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Oh, by the way, if anyone wants to reach me, my email address is kevin.s.white@fmr.com.

There are huge vultures (I thought they were condors, but I'm told now they're vultures) at work. The jump off the roof and swoop right in front of my window. Six foot wingspan, easily. Truly striking birds.

That Pats-Colts game was one for the ages.

Ratchet & Clank 3 is the most polished console game I've played in forever. I ordered Castlevania: Symphony of the Night, which I've heard is some kind of 2D Masterpiece, and ten minutes in, I'm thinking that they have got to be kidding. It's like Super Metroid with a medieval theme and loading time (except not as good). 32 bit? I guess I'm used to the actual *fun* of a game like Ratchet 3. I have the other two Ratchets, and 2 is good fun with some excellent level design, but 3...

I mean, Symphony, you whip the nine foot tall wolf one time and suddenly he explodes like the gas tank on a Crown Vic. You can't "aim" your attack up or down, you have little to no air control. Argh. I'm spoiled by 3D freedom, I think, whether it's UT2K4 in lo grav with a fast computer and mouse, or the third-person Ratchet 3. Besides all that, I was shocked at the lack of production values. Cheesy music, awful voice acting, grainy utility screens, etc. I may sell it...

And here's a copy of an email I sent to my mother. We're having a long discussion on politics over email. You won't understand everything, but just pick it up here, if you will...

–We were talking about black boxes in cars and the specter of having your own property testify against you in court. You said that if there were a demand for cars without black box recorders, the market would meet it by building them. The problem with this, as in thousands of other situations, is government coercion. If the government mandates something like tamper-proof black boxes in every car, no amount of consumer demand for cars without them will bring cars without them to market – government interference has disrupted the free market for the 8,548,762nd time. There was no consumer demand for black boxes, but we still now have no consumer choice, just as there is no demand for onboard law enforcement – but mandatory onboard law enforcement is clearly on the way.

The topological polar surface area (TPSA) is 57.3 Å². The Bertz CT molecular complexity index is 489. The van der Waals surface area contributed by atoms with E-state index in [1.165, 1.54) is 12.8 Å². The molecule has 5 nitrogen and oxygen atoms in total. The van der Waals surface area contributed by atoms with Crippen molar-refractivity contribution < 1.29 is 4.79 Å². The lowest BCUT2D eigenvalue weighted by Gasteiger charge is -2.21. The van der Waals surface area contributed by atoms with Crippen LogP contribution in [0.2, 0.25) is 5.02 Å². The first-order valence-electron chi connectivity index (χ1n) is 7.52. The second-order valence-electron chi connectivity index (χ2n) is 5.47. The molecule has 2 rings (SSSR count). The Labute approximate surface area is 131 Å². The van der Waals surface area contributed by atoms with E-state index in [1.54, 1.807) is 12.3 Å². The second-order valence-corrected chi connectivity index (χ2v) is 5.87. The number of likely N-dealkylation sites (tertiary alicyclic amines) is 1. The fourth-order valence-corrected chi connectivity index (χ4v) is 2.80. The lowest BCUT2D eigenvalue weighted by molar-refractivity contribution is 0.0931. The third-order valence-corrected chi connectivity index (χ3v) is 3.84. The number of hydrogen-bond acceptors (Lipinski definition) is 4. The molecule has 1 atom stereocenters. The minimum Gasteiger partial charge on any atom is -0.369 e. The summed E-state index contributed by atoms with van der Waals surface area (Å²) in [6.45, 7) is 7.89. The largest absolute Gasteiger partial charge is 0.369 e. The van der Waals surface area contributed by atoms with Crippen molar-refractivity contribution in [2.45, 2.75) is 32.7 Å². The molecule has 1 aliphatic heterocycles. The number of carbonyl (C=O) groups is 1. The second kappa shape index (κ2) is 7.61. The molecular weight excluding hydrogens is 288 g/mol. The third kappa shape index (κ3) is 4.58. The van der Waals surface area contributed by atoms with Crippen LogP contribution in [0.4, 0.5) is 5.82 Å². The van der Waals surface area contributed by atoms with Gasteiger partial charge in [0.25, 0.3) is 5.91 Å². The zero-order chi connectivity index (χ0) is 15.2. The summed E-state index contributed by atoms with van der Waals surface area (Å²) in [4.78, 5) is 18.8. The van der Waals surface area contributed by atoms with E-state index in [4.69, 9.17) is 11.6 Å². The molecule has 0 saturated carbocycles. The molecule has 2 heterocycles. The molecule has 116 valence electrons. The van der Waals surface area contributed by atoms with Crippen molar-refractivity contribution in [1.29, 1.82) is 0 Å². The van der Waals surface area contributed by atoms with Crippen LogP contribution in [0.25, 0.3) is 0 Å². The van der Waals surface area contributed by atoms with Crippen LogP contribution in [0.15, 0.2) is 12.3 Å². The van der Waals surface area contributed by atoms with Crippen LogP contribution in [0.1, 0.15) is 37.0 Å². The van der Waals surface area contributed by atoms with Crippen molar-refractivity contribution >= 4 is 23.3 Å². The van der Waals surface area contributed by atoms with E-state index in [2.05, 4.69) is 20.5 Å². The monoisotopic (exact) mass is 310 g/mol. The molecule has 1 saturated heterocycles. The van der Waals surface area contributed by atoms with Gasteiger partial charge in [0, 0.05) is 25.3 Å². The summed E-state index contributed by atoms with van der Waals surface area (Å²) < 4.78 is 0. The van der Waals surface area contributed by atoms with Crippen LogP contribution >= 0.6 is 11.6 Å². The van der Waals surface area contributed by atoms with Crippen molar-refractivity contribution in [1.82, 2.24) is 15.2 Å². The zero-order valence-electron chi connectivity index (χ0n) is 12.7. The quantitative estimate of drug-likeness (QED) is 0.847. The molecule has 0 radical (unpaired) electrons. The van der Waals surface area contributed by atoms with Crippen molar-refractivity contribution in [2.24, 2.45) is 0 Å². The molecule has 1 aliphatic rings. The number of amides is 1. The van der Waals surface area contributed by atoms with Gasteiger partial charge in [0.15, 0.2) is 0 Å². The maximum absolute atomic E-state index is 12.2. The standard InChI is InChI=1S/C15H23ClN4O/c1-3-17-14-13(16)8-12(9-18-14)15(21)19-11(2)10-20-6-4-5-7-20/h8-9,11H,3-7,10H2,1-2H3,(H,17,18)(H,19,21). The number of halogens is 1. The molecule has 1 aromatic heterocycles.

There are bright spots though. In the early days of airbags, they were ill-designed and sometimes deadly things – decapitating children, disfiguring adults, activating in the wrong situations. One of my managers at PJ’s had been in a mild accident that turned into a traumatic event because the airbag activated – it scarred and burned his face and put him in the hospital. All this was mandated by the government, of course: you couldn’t buy a new car without a first-generation, government-designed airbag system of “sufficient force,” couldn’t deactivate it or install a less powerful aftermarket version, and woe unto he who dared to replace his steering wheel with one lacking an airbag. Airbags were a good idea, and the market did want them, but it DIDN’T want them killing babies and causing much more trauma than the actual collision.